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Discussion in 'Handiwork Display' started by Noah, Apr 10, 2017.
Wow, looks great.
Well done that man.
Thanks folks. I really appreciate the support and advice!
Now if I can just grind it without grinding through the damascus in the spine area...
Here I've glued and cut the handle scales.
Time to chisel out the grooves for the tang, glue it all together, shape and finish.
I suspect that when I finally sharpen it it'll break through that last tiny bit of damascus on the heel and tip and get to the inner core of 15N20 like it already is on the other side. If not, I'll sand it out a bit more and re-etch.
Headed toward the finish line.
Yeah I know, it's been pretty slow. But I'm in no rush. For now I'd rather take my time, think about things, and learn all I can.
Very cool, it's looking excellent! :doublethumbsup:
You're doing a frame handle?
Is it called a frame handle if you chisel in a groove on each scale then glue them together and secure the tang within the handle with epoxy?
Being new I'm not always up on the terminology yet.
Only reason I chose to do the handle this way, btw, was that my room mate had some pretty wood that was already milled flat and square for scales and it was too thin to do as a single piece handle.
Hopefully it'll come out nice...
I think it's called mortise tang construction when you split the wood in half and have the hidden tang inside a chiseled out pocket. Not sure if it is still called a frame handle, I'm not great on terminology either lol.
Instead of only a piece split in half, one could use a spacer between two scales to hide the tang (similar to three piece laminated saya construction). This would be considered frame construction I think.
Either way, looking forward to seeing the finished knife!
While I'll always see every little flaw and work hard to make less of them each time, I'm overall quite happy with this for a first effort.
Oh...and it's sharp!
Comments, advice, etc. always welcome!
A friend pointed out that the picture above makes the handle look fairly large. I have fairly large hands, but it's actually not that big a handle.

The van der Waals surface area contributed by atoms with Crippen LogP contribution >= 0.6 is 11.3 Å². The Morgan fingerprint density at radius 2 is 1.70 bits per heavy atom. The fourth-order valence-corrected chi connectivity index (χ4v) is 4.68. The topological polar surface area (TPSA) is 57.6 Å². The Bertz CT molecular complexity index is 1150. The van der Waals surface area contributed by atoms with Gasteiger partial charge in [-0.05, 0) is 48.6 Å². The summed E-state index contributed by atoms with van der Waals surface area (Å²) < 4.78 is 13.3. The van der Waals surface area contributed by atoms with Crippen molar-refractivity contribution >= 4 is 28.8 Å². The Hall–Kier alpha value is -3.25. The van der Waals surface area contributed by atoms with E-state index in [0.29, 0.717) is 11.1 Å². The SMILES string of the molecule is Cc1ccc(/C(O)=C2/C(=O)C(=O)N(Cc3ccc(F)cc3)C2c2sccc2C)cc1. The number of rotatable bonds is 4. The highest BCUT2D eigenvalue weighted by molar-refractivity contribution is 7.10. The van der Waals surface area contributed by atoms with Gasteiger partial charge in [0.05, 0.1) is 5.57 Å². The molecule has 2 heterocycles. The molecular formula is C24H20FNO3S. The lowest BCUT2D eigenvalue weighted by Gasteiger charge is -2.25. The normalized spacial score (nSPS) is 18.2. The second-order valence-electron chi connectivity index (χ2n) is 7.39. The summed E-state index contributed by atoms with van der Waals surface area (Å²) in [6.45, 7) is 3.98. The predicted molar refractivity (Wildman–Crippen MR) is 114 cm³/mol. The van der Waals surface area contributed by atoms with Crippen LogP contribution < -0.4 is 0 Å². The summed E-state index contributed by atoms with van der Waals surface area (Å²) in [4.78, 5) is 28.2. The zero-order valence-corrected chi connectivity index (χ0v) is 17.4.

Here's a different view for perspective:
These pics really don't do the wood in the handle any justice. Guess I'll have to work on my photography at some point.
Nice job! :doublethumbsup:
Sometimes it's difficult to capture just how amazing wood looks in a picture.
That's a great job from start to finish.
Thanks for posting.
Well so far it's been holding its blade quite nicely. I'll admit though that I haven't put it through any Forged in Fire type nail cutting tests. :eek2:
Finally saved up enough for what I intend to be my lifetime anvil. Next chapter...
Dude I know what you spent there....congrats!
What does the wing coming off the top face get used for?
Nice! I don't expect to see it that shiny ever again!
It can be used for making scrolls or any other bends where the angle is more acute than 90°, but you can also use the empty space between it and the main anvil as a place to bend things straight or to make slight dips.
Also it can be handy when you want to have a longer than 5" surface under something but don't want to move around and use the whole anvil face.
I'm sure there are other uses as well, and I look forward to learning about those, or just trying them as I go.
Indeed! Use hasn't marred it at all, but the straight up shiny new look is now gone. It's begun to look like the great tool it is.
Yeah, it was a hard decision, but I decided it was best to save for several months and get one that I'll hopefully always be happy with rather than getting one that I'd want to replace.
I'm very happy with it.
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